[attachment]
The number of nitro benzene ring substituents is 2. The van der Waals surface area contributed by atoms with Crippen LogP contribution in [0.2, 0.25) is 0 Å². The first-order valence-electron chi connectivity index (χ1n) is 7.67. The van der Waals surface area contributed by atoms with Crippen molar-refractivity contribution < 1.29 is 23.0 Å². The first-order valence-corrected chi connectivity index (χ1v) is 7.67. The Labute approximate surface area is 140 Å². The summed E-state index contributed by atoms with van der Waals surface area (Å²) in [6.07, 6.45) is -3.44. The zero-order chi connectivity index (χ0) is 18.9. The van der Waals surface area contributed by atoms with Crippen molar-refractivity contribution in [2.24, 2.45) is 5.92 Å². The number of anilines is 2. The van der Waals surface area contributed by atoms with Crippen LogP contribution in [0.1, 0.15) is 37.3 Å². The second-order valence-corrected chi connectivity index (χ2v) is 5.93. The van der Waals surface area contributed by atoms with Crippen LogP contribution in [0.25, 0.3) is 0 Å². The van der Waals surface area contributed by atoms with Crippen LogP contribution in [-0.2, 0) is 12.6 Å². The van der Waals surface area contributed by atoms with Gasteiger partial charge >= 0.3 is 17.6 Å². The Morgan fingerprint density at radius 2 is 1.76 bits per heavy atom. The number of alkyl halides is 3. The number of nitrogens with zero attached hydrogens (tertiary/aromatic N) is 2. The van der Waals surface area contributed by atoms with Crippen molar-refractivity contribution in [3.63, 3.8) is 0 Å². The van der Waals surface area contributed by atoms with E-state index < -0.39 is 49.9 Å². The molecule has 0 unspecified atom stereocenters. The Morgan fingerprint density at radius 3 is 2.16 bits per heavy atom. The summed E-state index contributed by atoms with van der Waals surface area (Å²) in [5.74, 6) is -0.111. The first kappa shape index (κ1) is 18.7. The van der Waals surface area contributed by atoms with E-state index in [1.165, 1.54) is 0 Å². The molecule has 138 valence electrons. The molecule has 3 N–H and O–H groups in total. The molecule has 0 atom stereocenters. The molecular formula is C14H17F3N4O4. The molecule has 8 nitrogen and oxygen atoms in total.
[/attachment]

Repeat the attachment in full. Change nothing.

The number of nitro benzene ring substituents is 2. The van der Waals surface area contributed by atoms with Crippen LogP contribution in [0.2, 0.25) is 0 Å². The first-order valence-electron chi connectivity index (χ1n) is 7.67. The van der Waals surface area contributed by atoms with Crippen molar-refractivity contribution < 1.29 is 23.0 Å². The first-order valence-corrected chi connectivity index (χ1v) is 7.67. The Labute approximate surface area is 140 Å². The summed E-state index contributed by atoms with van der Waals surface area (Å²) in [6.07, 6.45) is -3.44. The zero-order chi connectivity index (χ0) is 18.9. The van der Waals surface area contributed by atoms with Crippen molar-refractivity contribution in [2.24, 2.45) is 5.92 Å². The number of anilines is 2. The van der Waals surface area contributed by atoms with Crippen LogP contribution in [0.1, 0.15) is 37.3 Å². The second-order valence-corrected chi connectivity index (χ2v) is 5.93. The van der Waals surface area contributed by atoms with Crippen LogP contribution in [0.25, 0.3) is 0 Å². The van der Waals surface area contributed by atoms with Crippen LogP contribution in [-0.2, 0) is 12.6 Å². The van der Waals surface area contributed by atoms with Gasteiger partial charge >= 0.3 is 17.6 Å². The Morgan fingerprint density at radius 2 is 1.76 bits per heavy atom. The number of alkyl halides is 3. The number of nitrogens with zero attached hydrogens (tertiary/aromatic N) is 2. The van der Waals surface area contributed by atoms with Crippen molar-refractivity contribution in [3.63, 3.8) is 0 Å². The van der Waals surface area contributed by atoms with E-state index < -0.39 is 49.9 Å². The molecule has 0 unspecified atom stereocenters. The Morgan fingerprint density at radius 3 is 2.16 bits per heavy atom. The summed E-state index contributed by atoms with van der Waals surface area (Å²) in [5.74, 6) is -0.111. The first kappa shape index (κ1) is 18.7. The van der Waals surface area contributed by atoms with E-state index in [1.165, 1.54) is 0 Å². The molecule has 138 valence electrons. The molecule has 3 N–H and O–H groups in total. The molecule has 0 atom stereocenters. The molecular formula is C14H17F3N4O4. The molecule has 8 nitrogen and oxygen atoms in total.